SPIE Startup Challenge 2015 Founding Partner - JENOPTIK Get updates from SPIE Newsroom
  • Newsroom Home
  • Astronomy
  • Biomedical Optics & Medical Imaging
  • Defense & Security
  • Electronic Imaging & Signal Processing
  • Illumination & Displays
  • Lasers & Sources
  • Micro/Nano Lithography
  • Nanotechnology
  • Optical Design & Engineering
  • Optoelectronics & Communications
  • Remote Sensing
  • Sensing & Measurement
  • Solar & Alternative Energy
  • Sign up for Newsroom E-Alerts
  • Information for:

SPIE Photonics West 2017 | Register Today

SPIE Defense + Commercial Sensing 2017 | Call for Papers

Get Down (loaded) - SPIE Journals OPEN ACCESS


Print PageEmail PageView PDF


Spin-orbit interaction of light

A spin-dependent topological deflection of classical light propagates along a smooth helical trajectory.
20 July 2009, SPIE Newsroom. DOI: 10.1117/2.1200906.1711

Spin-orbit interaction is a weak coupling between intrinsic (spin) and extrinsic (orbital motion) degrees of freedom of spinning particles. It implies mutual conversion between a particle's spin and orbital angular momenta. Classical polarized light also carries spin and reveals spin-orbit coupling when propagating along a curved trajectory.1 This manifests itself in two mutual phenomena. First, the curved trajectory affects the evolution of the light's polarization state, which is described by the Berry phase and parallel-transport law: see Figure 1(a). Second, the light trajectory also experiences a reaction from the spin, i.e., a polarization-dependent perturbation of the trajectory occurs. This can also be described in terms of the Berry phase and represents a topological spin transport of photons also known as the spin-Hall effect of light or the optical Magnus effect: see Figure 1(b). We recently reported the first direct observation of this effect.2

Figure 1. Spin-orbit interaction of light. (a) Evolution of the polarization vector (e →e′ → e″) along a helical trajectory according to the Berry phase and parallel-transport law. Θ: Polarization rotation angle for each helix. (b) Topological spin transport of photons: Reaction of spin to the trajectory causes splitting of right- and left-hand circularly polarized beams. Δ: Splitting for each helix. (Reproduced with permission from Nature Photonics.2)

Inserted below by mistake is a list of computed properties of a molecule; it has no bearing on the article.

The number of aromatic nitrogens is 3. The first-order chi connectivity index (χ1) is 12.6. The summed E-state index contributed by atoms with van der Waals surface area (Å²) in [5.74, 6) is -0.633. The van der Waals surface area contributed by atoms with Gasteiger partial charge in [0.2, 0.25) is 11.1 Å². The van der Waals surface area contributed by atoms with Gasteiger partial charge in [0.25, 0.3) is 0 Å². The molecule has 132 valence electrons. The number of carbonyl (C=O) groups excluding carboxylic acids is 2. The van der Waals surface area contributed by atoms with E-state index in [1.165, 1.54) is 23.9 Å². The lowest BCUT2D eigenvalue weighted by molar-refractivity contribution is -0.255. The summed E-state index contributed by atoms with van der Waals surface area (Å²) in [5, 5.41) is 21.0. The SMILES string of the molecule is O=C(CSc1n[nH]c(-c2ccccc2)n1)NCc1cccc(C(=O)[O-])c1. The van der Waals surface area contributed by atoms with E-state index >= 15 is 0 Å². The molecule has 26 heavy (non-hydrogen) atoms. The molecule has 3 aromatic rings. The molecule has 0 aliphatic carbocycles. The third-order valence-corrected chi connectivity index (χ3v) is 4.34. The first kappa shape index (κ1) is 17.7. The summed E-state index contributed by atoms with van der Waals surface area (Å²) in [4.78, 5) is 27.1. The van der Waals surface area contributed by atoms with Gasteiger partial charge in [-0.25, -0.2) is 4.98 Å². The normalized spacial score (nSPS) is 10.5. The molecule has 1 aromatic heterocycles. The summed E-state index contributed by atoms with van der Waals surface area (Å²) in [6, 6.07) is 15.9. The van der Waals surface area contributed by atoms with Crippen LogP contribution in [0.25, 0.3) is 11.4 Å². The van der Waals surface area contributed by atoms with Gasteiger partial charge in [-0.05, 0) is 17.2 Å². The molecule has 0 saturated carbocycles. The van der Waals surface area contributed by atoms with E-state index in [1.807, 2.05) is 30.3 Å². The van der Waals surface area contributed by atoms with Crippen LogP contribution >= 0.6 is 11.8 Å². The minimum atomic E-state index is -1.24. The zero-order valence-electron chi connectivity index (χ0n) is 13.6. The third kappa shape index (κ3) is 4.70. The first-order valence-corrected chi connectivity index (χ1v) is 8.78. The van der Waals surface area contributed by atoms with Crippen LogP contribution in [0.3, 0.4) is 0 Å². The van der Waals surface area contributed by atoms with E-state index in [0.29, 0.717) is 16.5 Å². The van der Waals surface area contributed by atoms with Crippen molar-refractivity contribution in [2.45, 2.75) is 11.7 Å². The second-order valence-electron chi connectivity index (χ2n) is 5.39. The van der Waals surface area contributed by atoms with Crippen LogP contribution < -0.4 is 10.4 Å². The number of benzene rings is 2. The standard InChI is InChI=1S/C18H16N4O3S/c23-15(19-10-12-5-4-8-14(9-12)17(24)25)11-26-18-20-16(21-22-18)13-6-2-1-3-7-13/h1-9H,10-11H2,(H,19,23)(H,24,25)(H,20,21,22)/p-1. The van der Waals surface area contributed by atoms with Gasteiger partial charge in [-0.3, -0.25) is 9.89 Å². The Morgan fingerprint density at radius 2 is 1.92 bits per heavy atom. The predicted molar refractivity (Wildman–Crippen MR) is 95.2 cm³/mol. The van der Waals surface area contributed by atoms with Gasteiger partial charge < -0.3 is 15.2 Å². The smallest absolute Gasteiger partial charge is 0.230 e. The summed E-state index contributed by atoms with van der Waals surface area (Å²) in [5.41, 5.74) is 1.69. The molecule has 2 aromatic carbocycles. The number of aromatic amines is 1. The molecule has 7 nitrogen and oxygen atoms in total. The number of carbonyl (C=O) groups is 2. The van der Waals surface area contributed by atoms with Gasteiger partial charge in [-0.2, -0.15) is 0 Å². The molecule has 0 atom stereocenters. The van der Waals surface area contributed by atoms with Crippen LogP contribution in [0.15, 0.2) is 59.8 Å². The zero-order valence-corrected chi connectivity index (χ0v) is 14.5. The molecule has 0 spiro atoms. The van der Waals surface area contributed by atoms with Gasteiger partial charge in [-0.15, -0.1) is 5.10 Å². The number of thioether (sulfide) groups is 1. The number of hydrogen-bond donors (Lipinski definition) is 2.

Remarkably, the spin-orbit coupling phenomena have a dual, geometro-dynamical nature. On the one hand, the parallel transport of the polarization and the spin-Hall effect can be attributed to the inertia of the wave field and the Coriolis effect. On the other, the spin-orbit interaction of light has an inherent geometrical origin that is described by the Berry-phase topological monopole in momentum space.

Two decades ago, the Berry phase brought a geometrical beauty to the description of quantum-adiabatic evolution.3, 4 Physicists started to realize that seemingly ‘passive’ geometrical concepts, such as Berry curvature, also manifest themselves dynamically, producing a real action on physical objects. As a result, geometry-induced forces appear that affect the dynamics of quantum particles with some internal properties.5 In particular, they describe the Magnus effect of quantum vortices6 and spin-Hall effect of spinning particles.7,8 This offers a novel type of quantum transport that is robust against the details of the system and is determined solely by the geometry and intrinsic properties of the particles.

Figure 2. Experimental setup. Trajectories of left- and right-handed circularly polarized light beams propagating along the reflecting surface of a glass cylinder are shown. The spin-orbit coupling between the intrinsic angular momentum of light and a curved trajectory of propagation produces opposite deflections for the two beams. P1, P2: Polarizers. QWP: Quarter-wave plate. LCVR: Liquid-crystal variable retarder. (Reproduced with permission from Nature Photonics.2)